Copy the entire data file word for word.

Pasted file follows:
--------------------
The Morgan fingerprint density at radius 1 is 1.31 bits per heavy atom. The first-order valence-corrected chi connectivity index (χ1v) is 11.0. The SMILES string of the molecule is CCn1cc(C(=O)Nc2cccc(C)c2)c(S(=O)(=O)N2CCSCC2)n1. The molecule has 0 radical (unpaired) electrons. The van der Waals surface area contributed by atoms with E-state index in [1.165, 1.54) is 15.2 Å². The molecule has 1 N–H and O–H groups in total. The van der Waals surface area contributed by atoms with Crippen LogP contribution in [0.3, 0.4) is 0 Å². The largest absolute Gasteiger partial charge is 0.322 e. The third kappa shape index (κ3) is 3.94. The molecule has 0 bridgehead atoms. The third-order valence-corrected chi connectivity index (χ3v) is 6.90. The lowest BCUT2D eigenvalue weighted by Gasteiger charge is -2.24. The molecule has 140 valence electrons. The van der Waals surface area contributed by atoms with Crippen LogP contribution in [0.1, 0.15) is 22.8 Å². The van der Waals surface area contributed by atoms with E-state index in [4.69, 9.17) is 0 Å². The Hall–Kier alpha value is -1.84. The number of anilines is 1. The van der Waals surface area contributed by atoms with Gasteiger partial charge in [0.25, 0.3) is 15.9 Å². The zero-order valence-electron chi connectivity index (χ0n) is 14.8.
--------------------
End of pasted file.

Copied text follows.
The Morgan fingerprint density at radius 1 is 1.31 bits per heavy atom. The first-order valence-corrected chi connectivity index (χ1v) is 11.0. The SMILES string of the molecule is CCn1cc(C(=O)Nc2cccc(C)c2)c(S(=O)(=O)N2CCSCC2)n1. The molecule has 0 radical (unpaired) electrons. The van der Waals surface area contributed by atoms with E-state index in [1.165, 1.54) is 15.2 Å². The molecule has 1 N–H and O–H groups in total. The van der Waals surface area contributed by atoms with Crippen LogP contribution in [0.3, 0.4) is 0 Å². The largest absolute Gasteiger partial charge is 0.322 e. The third kappa shape index (κ3) is 3.94. The molecule has 0 bridgehead atoms. The third-order valence-corrected chi connectivity index (χ3v) is 6.90. The lowest BCUT2D eigenvalue weighted by Gasteiger charge is -2.24. The molecule has 140 valence electrons. The van der Waals surface area contributed by atoms with Crippen LogP contribution in [0.1, 0.15) is 22.8 Å². The van der Waals surface area contributed by atoms with E-state index in [4.69, 9.17) is 0 Å². The Hall–Kier alpha value is -1.84. The number of anilines is 1. The van der Waals surface area contributed by atoms with Gasteiger partial charge in [0.25, 0.3) is 15.9 Å². The zero-order valence-electron chi connectivity index (χ0n) is 14.8.